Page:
HP wins battle with Oracle for continued Itanium support

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HP wins battle with Oracle for continued Itanium support

Warwick Ashford

A California court has ordered Oracle to continue support for the Intel Itanium chips used by Hewlett-Packard in a number of its servers.

Last year, Oracle announced it would no longer develop its market-leading database server for the 64-bit Intel Itanium processor, which HP co-developed with Intel in the 1990s, until Intel took over all Itanium development from 2004.

HP, which competes with Oracle in the hardware market but shares many customers, filed a lawsuit against Oracle in June 2011, maintaining that the database maker was contractually bound to continue supporting Itanium.

"This case causes the court to revisit the centuries-old issues of whether a contract exists, and if so, what does it mean," Judge James Kleinberg wrote in his decision, according to US reports.

HP sued its former CEO Mark Hurd after he took a job as co-president of Oracle in September 2010, arguing he held trade secrets.

Oracle and HP reached a settlement agreement, but have since disagreed over whether some parts of the agreement amounted to a binding contract over continued Itanium support.

In his decision, Judge Kleinberg said that for the past 30 years Oracle and HP had dealt on an informal basis, supporting mutual customers mostly without any written contract.

Therefore, he concluded, HP had "every reason to believe" the settlement agreement "was consistent with business as usual".

Kleinberg ruled that Oracle's statements amounted to a valid contract and the company is required to continue porting its products to HP's Itanium servers until HP stops selling Itanium-based servers and at no cost to HP.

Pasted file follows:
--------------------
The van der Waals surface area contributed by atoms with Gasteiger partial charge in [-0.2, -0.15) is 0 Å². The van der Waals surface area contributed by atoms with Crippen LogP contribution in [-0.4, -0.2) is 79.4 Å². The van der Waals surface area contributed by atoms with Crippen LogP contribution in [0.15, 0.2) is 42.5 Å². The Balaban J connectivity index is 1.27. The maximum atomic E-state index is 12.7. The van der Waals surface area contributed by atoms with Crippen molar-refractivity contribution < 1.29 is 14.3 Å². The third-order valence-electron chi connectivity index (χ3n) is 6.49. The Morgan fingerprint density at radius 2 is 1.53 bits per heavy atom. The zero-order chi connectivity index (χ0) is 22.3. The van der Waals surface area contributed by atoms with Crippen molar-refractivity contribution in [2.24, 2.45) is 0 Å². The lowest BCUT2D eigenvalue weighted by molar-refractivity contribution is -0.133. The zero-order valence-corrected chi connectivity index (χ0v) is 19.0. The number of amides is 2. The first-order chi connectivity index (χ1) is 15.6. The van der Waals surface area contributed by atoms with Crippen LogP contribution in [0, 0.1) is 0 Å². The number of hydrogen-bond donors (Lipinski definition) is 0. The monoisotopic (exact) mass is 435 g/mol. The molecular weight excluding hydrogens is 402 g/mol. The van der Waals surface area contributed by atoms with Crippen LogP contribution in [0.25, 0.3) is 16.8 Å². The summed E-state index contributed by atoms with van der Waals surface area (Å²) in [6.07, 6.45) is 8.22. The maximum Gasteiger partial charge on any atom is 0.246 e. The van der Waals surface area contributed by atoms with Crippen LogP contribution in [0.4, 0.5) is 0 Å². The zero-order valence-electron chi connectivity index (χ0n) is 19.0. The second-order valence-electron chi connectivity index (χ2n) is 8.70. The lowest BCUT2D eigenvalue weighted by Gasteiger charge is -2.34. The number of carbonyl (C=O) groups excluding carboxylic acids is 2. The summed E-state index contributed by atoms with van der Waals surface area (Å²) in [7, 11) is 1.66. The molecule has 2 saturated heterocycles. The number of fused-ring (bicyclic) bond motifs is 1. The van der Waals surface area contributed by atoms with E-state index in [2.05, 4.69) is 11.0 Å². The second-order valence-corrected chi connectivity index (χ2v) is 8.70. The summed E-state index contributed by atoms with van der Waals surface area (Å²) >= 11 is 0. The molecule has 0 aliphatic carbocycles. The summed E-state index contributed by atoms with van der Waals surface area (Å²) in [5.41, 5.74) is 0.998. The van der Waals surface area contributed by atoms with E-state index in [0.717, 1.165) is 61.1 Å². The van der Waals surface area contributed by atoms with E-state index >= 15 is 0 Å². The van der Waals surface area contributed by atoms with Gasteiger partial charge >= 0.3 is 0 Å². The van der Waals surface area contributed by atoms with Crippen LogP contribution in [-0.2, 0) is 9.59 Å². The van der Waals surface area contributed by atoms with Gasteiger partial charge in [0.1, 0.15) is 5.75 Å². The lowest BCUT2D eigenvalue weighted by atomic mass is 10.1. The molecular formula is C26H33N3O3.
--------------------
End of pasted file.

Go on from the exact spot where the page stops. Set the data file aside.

"Last March, Oracle made an engineering decision to stop future software development on the Itanium chip," Oracle said in a statement.

"We made the decision as we became convinced that Itanium was approaching its end of life and we explained our rationale to customers. Nothing in the court's preliminary opinion changes that fact," it said.

Oracle plans to appeal the judge's ruling. It has 15 days to do so, according to the ruling.

In May, market data for global server shipments from Gartner showed that HP sales had suffered since Oracle's decision to drop support for Itanium chips.

Gartner reported that while X86 servers forged ahead and grew 1.7% in units in the first quarter of 2012 and 5.6% in revenue, RISC/Itanium Unix servers declined 5% in shipments and dropped 15.2% in vendor revenue compared with the same quarter last year.


Photo courtesy of Vernieman on Flickr


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